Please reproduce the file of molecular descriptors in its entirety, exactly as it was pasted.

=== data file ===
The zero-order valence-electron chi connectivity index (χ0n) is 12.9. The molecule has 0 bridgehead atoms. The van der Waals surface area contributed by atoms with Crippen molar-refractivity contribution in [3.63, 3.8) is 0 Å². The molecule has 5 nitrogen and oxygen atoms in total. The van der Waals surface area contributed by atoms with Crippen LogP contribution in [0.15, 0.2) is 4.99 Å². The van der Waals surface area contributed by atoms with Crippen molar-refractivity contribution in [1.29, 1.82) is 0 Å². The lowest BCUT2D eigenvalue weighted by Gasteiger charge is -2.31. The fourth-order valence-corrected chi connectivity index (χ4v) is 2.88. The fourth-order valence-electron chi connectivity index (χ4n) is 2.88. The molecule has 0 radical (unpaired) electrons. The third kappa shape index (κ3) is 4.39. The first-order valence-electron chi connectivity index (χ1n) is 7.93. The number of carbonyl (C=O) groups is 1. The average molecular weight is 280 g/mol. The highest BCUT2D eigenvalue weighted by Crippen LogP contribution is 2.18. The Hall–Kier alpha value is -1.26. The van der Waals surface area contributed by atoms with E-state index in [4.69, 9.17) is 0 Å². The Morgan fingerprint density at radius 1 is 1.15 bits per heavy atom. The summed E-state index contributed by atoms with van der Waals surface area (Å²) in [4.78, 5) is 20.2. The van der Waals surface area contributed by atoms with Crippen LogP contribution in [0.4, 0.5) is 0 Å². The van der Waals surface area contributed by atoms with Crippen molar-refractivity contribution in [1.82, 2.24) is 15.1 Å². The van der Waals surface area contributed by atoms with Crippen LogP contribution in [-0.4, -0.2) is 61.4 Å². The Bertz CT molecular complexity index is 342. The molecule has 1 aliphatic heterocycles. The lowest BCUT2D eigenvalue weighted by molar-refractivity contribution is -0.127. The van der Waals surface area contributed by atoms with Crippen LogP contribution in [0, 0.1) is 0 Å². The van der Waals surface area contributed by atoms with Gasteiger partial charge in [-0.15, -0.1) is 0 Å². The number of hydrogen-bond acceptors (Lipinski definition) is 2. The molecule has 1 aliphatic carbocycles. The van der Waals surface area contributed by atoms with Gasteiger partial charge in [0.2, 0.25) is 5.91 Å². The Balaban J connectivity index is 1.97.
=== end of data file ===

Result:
The zero-order valence-electron chi connectivity index (χ0n) is 12.9. The molecule has 0 bridgehead atoms. The van der Waals surface area contributed by atoms with Crippen molar-refractivity contribution in [3.63, 3.8) is 0 Å². The molecule has 5 nitrogen and oxygen atoms in total. The van der Waals surface area contributed by atoms with Crippen LogP contribution in [0.15, 0.2) is 4.99 Å². The van der Waals surface area contributed by atoms with Crippen molar-refractivity contribution in [1.29, 1.82) is 0 Å². The lowest BCUT2D eigenvalue weighted by Gasteiger charge is -2.31. The fourth-order valence-corrected chi connectivity index (χ4v) is 2.88. The fourth-order valence-electron chi connectivity index (χ4n) is 2.88. The molecule has 0 radical (unpaired) electrons. The third kappa shape index (κ3) is 4.39. The first-order valence-electron chi connectivity index (χ1n) is 7.93. The number of carbonyl (C=O) groups is 1. The average molecular weight is 280 g/mol. The highest BCUT2D eigenvalue weighted by Crippen LogP contribution is 2.18. The Hall–Kier alpha value is -1.26. The van der Waals surface area contributed by atoms with E-state index in [4.69, 9.17) is 0 Å². The Morgan fingerprint density at radius 1 is 1.15 bits per heavy atom. The summed E-state index contributed by atoms with van der Waals surface area (Å²) in [4.78, 5) is 20.2. The van der Waals surface area contributed by atoms with Crippen LogP contribution in [0.4, 0.5) is 0 Å². The van der Waals surface area contributed by atoms with Crippen molar-refractivity contribution in [1.82, 2.24) is 15.1 Å². The van der Waals surface area contributed by atoms with Crippen LogP contribution in [-0.4, -0.2) is 61.4 Å². The Bertz CT molecular complexity index is 342. The molecule has 1 aliphatic heterocycles. The lowest BCUT2D eigenvalue weighted by molar-refractivity contribution is -0.127. The van der Waals surface area contributed by atoms with Crippen LogP contribution in [0, 0.1) is 0 Å². The van der Waals surface area contributed by atoms with Gasteiger partial charge in [-0.15, -0.1) is 0 Å². The number of hydrogen-bond acceptors (Lipinski definition) is 2. The molecule has 1 aliphatic carbocycles. The van der Waals surface area contributed by atoms with Gasteiger partial charge in [0.2, 0.25) is 5.91 Å². The Balaban J connectivity index is 1.97.